Cameron Diaz, Taco Salad and Unicorns

Well at least I was eating something edible last night. The subject matter isn’t any less crazy, though. 


To see a unicorn in your dream symbolizes high ideals, hope and insight in a current situation. It also symbolizes power, gentleness, and purity. Alternatively, it may represent your one-sided views.



To see an actor or actress in your dream represents your pursuit for pleasure.


Taco Salad 
To see or eat a salad in your d
ream suggests that you need to express your feelings and take in the positive influences in your life needed for personal growth. Alternatively, the dream indicates that you are longing for nature and good health.To eat or cook meat in your dream suggests that you are getting to the heart of the matter. You are recognizing and utilizing your instinctual energies. Alternatively, you are seeing others achieve what you are still striving for. To see cheese in your dream symbolizes gains and profits. To dream that you are eating lettuce signifies your need for spiritual nourishment. It may also mean that you are lacking in a particular nutrient. You need to eat a more well balanced diet. The dream may also be a pun on “let us”. Is there some situation where you are seeking approval or permission?

  taco s

To see a chair in your dream symbolizes your need to sit down and take time out to contemplate a situation before proceeding. Or you just need to relax. Alternatively, it indicates that your feelings or ideas are being dismissed or cast to the side.



Eating Shells, Drinking Blood


EATING SHELLS: To see a shell in your dream signifies your inner desire to be sheltered, nourished and protected from life’s problems. It also indicates that you are closing yourself off emotionally. You are keeping your feelings inside… The bigger question is: what does it symbolize to eat the shell? I feel that it is a rejection of these things. Exposure to the elements and accepting life as a balance of joy and sorrow – and seeing both events as a necessary balance. Emotionally putting myself out there, when by mind and body intend on crawling back in.


 BLOOD FROM A FAUCET: To drink water in a dream symbolizes a feeling of rejuvenation — but what about blood?  Blood represents life, love, and passion; as well as disappointment. Perhaps it is the acknowledgement – again – of the highs and lows common in life experience. By drinking blood from a faucet, there is acceptance that extreme happiness can also be met with disappointment.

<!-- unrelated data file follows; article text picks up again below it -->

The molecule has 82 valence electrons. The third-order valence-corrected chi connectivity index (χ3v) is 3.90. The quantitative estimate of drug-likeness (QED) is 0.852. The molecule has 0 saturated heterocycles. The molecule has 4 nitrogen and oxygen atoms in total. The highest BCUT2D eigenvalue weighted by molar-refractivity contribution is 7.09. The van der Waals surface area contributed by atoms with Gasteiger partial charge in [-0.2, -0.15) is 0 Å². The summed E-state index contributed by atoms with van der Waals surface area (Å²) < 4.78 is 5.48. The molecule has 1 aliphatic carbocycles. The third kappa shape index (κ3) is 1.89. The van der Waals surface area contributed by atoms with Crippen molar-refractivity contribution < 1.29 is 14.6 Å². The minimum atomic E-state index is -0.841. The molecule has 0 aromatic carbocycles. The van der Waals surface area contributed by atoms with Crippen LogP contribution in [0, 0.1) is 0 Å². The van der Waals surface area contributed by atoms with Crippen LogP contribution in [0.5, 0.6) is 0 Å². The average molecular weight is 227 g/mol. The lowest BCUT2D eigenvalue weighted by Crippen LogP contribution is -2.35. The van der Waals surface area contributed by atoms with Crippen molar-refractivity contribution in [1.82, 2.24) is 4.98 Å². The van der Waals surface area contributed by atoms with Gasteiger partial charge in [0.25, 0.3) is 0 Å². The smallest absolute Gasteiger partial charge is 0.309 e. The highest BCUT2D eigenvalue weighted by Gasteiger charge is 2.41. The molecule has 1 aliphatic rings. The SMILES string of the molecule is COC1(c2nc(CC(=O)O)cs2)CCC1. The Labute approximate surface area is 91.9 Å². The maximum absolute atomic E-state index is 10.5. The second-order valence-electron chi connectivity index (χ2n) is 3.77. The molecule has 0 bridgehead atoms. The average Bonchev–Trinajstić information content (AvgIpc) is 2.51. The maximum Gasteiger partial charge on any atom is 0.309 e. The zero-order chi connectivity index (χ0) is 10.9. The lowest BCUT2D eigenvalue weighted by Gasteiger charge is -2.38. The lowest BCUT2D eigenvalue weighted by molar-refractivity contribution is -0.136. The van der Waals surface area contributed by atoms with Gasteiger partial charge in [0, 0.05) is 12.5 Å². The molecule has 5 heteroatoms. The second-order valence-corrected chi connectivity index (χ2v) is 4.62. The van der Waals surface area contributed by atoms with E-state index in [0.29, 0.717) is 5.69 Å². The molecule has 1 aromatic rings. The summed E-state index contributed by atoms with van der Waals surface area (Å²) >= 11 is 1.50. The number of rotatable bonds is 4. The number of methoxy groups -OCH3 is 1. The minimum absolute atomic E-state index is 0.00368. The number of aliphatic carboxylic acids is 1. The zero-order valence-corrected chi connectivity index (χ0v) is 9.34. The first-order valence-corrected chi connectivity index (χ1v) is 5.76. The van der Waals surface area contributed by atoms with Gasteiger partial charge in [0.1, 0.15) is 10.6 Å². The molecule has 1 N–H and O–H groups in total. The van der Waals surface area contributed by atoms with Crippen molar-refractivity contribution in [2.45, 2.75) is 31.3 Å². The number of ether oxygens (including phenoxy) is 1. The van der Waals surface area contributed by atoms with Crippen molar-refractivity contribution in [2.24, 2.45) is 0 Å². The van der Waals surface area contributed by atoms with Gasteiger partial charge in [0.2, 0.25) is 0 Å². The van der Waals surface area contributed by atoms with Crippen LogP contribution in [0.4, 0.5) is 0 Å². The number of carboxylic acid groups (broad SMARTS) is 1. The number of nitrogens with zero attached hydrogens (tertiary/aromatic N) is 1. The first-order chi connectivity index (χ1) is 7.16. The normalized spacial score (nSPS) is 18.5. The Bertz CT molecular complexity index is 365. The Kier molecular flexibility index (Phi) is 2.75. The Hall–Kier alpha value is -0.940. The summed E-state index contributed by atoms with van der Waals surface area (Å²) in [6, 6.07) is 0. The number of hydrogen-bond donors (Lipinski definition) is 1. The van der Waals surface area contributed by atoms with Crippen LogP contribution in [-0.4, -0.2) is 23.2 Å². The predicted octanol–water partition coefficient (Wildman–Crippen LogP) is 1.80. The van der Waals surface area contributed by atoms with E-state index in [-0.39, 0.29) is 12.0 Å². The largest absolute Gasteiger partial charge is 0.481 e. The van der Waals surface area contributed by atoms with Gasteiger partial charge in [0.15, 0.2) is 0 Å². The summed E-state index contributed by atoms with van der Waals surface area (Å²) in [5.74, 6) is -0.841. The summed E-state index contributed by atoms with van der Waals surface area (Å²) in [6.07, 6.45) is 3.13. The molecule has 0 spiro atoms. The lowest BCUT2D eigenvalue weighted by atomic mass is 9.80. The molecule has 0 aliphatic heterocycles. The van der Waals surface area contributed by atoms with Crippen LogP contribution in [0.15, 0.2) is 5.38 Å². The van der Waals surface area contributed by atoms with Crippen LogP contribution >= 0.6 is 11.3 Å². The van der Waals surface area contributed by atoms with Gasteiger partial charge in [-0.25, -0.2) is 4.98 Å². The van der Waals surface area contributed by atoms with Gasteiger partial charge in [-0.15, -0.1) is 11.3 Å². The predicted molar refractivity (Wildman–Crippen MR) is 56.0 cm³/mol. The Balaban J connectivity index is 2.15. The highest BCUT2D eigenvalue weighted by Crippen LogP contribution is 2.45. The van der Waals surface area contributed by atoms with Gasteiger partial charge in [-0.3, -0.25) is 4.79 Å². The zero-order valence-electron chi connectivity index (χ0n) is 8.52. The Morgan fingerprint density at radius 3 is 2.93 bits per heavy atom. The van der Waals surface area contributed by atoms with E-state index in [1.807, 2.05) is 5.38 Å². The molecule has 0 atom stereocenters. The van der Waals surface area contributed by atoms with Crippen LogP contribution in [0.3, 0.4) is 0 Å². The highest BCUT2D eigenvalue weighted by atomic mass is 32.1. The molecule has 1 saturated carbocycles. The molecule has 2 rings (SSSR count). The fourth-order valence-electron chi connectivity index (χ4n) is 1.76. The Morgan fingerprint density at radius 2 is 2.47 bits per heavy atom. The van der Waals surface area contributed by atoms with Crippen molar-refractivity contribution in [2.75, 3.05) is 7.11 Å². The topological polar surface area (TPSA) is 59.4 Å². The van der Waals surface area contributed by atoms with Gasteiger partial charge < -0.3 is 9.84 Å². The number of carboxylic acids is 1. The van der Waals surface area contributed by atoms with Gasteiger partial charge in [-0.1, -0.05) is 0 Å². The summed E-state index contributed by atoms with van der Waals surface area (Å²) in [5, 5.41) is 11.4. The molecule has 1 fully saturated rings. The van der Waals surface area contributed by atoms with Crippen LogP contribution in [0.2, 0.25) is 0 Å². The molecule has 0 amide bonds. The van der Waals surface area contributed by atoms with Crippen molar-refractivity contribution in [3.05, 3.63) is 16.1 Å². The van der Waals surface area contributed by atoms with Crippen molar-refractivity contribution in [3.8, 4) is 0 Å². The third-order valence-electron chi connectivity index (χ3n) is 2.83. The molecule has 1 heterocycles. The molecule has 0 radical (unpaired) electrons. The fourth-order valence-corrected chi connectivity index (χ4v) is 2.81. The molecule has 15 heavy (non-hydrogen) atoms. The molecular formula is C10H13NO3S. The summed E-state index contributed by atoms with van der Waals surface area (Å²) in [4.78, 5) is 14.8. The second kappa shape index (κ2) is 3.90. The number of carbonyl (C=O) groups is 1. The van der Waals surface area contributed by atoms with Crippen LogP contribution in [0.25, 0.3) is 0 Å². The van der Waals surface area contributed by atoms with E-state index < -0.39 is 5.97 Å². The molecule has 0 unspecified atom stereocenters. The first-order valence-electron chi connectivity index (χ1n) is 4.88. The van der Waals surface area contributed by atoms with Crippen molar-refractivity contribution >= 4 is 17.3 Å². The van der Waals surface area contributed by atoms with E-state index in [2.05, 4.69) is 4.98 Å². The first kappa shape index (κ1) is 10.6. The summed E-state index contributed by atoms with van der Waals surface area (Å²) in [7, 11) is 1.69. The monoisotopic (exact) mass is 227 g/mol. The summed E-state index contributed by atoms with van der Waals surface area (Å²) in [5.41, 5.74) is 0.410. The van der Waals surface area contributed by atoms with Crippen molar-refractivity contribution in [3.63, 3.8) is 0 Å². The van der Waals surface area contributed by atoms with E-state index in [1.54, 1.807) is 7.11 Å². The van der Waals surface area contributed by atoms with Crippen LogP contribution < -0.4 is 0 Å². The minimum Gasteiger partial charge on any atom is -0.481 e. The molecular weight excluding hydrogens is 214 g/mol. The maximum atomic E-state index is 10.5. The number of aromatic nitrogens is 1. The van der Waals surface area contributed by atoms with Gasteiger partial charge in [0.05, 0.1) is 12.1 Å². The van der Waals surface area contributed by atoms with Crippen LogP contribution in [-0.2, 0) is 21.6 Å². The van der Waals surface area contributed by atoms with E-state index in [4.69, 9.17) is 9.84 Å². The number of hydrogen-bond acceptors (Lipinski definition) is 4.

SALT: To see or taste salt in your dream represents a new found flare in your waking life. You are experiencing increased worth and a higher sense of zest and vigor. Alternatively, salt symbolizes dependability, truth, and dedication. Such a complexity, for an element so simple. We shall see what awaits me in the dream world tonight…

‘Room 237’ Unwraps Multiple Layers of Insanity

A current documentary, entitled Room 237, has been released to dive deeper into the darkest confines of Kubric’s film ‘The Shining. Five conspiracy theorists contemplate hidden imagery and symbolism to unwrap another layer of insanity. Read the NPR article below:


Awhile back, I went to the Los Angeles County Museum of Art to see its show on filmmaker Stanley Kubrick. It was jammed with visitors poring over his letters, eyeing the dresses worn by the spooky twins in The Shining, and posing for photos in front of the sexy-futuristic decor of the Korova Milk Bar from A Clockwork Orange.

Although I was surprised at the crowd, I shouldn’t have been. Kubrick is one of the rare dead directors — Hitchcock is another — whose work is still watched by those younger than 40. And he maintains a lofty reputation as a reclusive genius.

When fans talk about his work, you always hear one word: “perfectionism.” Here was a director, the story goes, who thought about every single detail in every single frame. Legend had it that Kubrick examined every single print of his movies before he let it be released.